A forgotten movement - hip hinge
Updated: Sep 6, 2021
A hip hinge is simply the flexion and extension of the hip joint, the articulation between the head of the femur and the acetabulum of the pelvis. The movement can occur when the pelvis moves on a fixed femur, for example a dead lift pattern. The movement can also occur when the femur moves on a fixed pelvis, for example a scissor exercise for the abdominals, when you are lying supine.
It’s really important to teach clients to be able to differentiate between a hip hinge and using other joints to compensate, often the lumbar spine. We do this in many Pilates exercises without really thinking about it. A great learning tool is to go through your repertoire and see how many exercises you can spot that teach hip dissociation. (the movement of the femur within the acetabulum, while maintaining a chosen spine shape.)
Gym settings aside, a hip hinge is also used in everyday functional activities.
Sitting down and standing up
We use a hip hinge more than you may think.
See, this is where the beauty of educating your clients really comes into play. They will take what they learn from you and start to integrate it into their everyday lives. They will develop positive movement patterns, begin to move optimally and be preventing injuries in the long run.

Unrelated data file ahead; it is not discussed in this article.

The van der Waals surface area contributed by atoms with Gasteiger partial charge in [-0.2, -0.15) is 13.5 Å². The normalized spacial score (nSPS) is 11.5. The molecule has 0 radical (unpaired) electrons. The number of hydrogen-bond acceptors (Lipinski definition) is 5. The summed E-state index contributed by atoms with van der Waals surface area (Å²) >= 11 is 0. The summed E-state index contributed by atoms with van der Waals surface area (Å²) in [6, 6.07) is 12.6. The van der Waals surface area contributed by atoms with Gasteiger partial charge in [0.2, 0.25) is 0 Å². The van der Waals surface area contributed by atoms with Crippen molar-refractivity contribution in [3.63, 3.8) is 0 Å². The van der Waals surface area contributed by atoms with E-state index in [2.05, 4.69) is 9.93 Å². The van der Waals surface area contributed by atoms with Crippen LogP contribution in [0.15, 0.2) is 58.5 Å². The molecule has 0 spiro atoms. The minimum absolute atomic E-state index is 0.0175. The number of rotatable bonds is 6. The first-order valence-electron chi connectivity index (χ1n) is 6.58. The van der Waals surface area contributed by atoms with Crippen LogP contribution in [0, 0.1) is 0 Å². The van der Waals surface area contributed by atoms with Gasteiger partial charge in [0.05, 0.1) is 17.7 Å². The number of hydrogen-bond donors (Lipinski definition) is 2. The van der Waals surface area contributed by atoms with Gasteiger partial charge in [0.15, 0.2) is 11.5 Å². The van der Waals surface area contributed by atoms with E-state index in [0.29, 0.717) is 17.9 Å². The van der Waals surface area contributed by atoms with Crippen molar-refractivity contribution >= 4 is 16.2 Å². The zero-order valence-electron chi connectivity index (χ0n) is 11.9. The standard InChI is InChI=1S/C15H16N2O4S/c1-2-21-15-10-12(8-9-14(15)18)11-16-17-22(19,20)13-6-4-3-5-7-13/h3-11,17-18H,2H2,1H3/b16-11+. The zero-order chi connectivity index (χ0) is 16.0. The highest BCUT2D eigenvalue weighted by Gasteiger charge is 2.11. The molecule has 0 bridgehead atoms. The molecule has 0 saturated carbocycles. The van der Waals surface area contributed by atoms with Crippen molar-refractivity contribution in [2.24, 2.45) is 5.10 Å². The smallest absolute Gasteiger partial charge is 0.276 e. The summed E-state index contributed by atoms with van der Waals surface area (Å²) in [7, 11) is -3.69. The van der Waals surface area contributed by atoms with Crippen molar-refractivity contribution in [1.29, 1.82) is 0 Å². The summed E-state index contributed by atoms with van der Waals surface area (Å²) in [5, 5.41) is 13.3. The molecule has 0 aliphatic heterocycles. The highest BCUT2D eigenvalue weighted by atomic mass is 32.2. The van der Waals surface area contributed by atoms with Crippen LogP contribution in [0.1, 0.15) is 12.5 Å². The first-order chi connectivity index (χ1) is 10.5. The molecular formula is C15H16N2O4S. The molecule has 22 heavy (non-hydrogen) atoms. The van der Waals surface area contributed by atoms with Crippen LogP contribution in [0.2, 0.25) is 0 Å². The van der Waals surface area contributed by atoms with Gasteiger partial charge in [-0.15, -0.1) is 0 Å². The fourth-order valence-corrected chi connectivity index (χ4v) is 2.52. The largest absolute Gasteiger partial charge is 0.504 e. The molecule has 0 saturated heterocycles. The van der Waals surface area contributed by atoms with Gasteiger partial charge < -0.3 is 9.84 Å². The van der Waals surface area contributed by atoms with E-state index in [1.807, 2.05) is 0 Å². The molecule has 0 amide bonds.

In order to teach clients the hip hinge, here are a few tips :
1. A pole or broom handle placed along the length of the spine. Maintaining a neutral spine, have the client hinge at the hips only with a slight bend in the knee and maintain the points of contact of the pole. Harder than it sounds.
2. The same pole or their fingers can be brought around to the groin crease. Holding the pole horizontally this time, have the client fold or hide the pole with their hip crease. On the way back up to standing they Should have a sense of growing tall and pulling up a pair of trousers rather than thrusting the pelvis forward.
3. To maintain fascial integrity through the deep longitudinal line, have the client hold a light ball on their head. Cue them to reach the crown of the head into the ball. I give a cobra image, a slight lengthening of the back of the neck. Maintain this feeling as they hinge at the hips and then return to the start position. They should feel a deep sensation and link through the entire posterior chain.
These exercises work well for any level at anytime, I will often use them as a warm up. Sometimes I use all three exercises, sometimes I just throw one or two in. I would save number 3 until your client has master 1 and 2.
With all this being said, it is important to realize that hip hinging isn't something we can or should do in isolation all day, everyday. It has also been found in many studies that there is a certain degree of lumbar flexion in all hip hinging or deadlifting patterns. In actual fact, in some instances the spine has been found to be stronger in flexion that kept in a neutral range.